"Eldoth! He's hurt. Please be nice." Skie, trying to prevent the impending disaster. Someday she would realize the nature of her fiance, Prudence told herself.
Peladan let out another loud and shrill cry.
"Eldoth, start singing, thanks. Something that the kid will like," Prudence said. Attempting to exercise her authority as party leader always felt like a gamble, but in this case it functioned well enough to silence the quarrel. No, Shar-Teel, please don't kill everyone. No, Skie, you can't have a hot bath and a manicure right now. No, Xan, we're not all doomed, thank you ever so much for your contribution to party morale. No, Eldoth, stop being a chauvinistic pig. Yes, Branwen, every time you tell Shar-Teel she has more spine than the men in the party Xan and Eldoth have a point when they take offence. Every single day.
"Childhood--the period of human life intermediate between the idiocy of infancy and the folly of youth. If they are auguries, they form proof that the future is certainly not a place one wishes to visit."
What lullaby Eldoth would use instead of his typical blood-soaked sagas of hopeless battles and assorted betrayals was an interesting question, and bringing his flute to his lips he played a series of rich-toned notes. The toddler looked up at it and clapped, a single tooth protruding from his gummy mouth.
"Of course you think it impossible the wolfweres have ears, nor that an unfamiliar cacophony from this place would provoke any that might remain of them," Xan said.
"They learned to leave this hut alone for years," Prudence said. The door, also, offered a handy peephole, and Branwen had asked Tempus' blessing to protect their shelter.
"Let them come. I hate to leave males unslain," Shar-Teel said. To Xan, she added: "We'll protect you. Don't bother wasting your spells on the likes of Kron."
There was a knock at the door; the flute-playing abruptly ceased. Prudence's first panicked thought was that it was the dramatically appropriate moment for an attack, and then her sanity quickly reasserted itself. "I'll check," she said. Her scimitar and shield were ready if wolfwere tried to burst through.
Dradeel's peephole showed naught but swirling white outside, it seemed. She adjusted it, and then the figure became apparent. Dressed in floating, windblown white, certainly, but no wolfwere: pale-skinned, very human in form, and smiling nervously.
"I intend no harm--is Prudence in there?" Delainy, thick white furs wrapped about her white dress, called. Nothing about her face suggested anything untoward.
"Er, yes. Come in." Prudence pulled open the door, quickly took the historian in, and as quickly re-barred it.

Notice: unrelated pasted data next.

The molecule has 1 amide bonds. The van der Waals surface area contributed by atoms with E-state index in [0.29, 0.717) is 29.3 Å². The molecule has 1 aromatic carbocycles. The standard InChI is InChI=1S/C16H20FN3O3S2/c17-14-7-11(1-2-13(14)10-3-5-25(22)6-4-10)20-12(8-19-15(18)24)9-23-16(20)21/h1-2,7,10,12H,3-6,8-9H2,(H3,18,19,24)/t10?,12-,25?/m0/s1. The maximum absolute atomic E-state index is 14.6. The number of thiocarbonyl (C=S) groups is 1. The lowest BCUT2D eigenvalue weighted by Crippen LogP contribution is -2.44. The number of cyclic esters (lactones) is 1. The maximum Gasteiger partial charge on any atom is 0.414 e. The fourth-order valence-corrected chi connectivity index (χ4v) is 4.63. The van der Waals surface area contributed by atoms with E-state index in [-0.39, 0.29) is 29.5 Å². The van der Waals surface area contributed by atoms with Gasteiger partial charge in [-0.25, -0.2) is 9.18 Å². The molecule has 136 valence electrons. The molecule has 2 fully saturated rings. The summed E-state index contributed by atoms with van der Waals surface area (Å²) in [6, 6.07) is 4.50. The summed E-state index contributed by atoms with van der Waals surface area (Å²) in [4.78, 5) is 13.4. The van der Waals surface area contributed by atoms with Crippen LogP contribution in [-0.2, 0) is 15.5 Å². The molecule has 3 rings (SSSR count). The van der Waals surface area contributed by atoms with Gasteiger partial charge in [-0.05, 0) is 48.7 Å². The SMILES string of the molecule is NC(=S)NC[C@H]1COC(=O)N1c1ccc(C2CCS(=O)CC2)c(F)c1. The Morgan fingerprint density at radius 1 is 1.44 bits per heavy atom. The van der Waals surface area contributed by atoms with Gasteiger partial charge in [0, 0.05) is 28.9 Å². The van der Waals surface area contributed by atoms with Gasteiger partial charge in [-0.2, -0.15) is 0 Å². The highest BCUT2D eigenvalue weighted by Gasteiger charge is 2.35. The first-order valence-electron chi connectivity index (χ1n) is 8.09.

"The winter gods are generous," Eldoth said. "Come and warm yourself; hiding such a figure in fur is truly criminal."
"For your kind welcome I thank you," Delainy said. "Prudence, the wizard is hiding in our settlement. When I glimpsed him it was then I knew you had saved us from those beasts."
"That doesn't explain why you come out on such a night," Prudence said. "A blizzard! The gods know how many of the monsters we did not kill!"
"And it is great relief you have found Peladan! Maralee will be happy on this day. He is all she left." Delainy bent over the child, who seemed delighted to see her; a picture of ordinary happiness, the baby and the beautiful citizen, her long dark hair falling loose over her shoulders in a manner no adventurer would dare risk a stray attack catching. "You ask how I come here? Our packs share one hunting-ground, it is not the land that separated us. I am difficult to see in this clothing and well-accustomed to such weather; so I came, if you were not." She reached into her furs. "I have salve for wounds, that all of you may use; a flask of octliferm, the drink we consume on such nights as this; and even flint and a torch. Am I not a good adventurer?"
"An excellent one," Prudence said; she could not help herself from smiling. "I suppose we must reward you." Skie probably should not have been poking about in the wizard's chests, but the cloak was clearly the village's property.
"So you have returned the cloak!" Delainy said. The more-apparently-holey-than-holy garment was far the worse the wear through its adventures, but the historian seemed no less delighted for that, storing it carefully about her. "We are in your debt, Prudence."
"We found the diary of Balduran!" Skie held up the treasure she had found most exciting. "I can't decipher much of it--it's wonderful it still existed at all, those horrible monsters--but just think of it! The last words of Balduran himself!"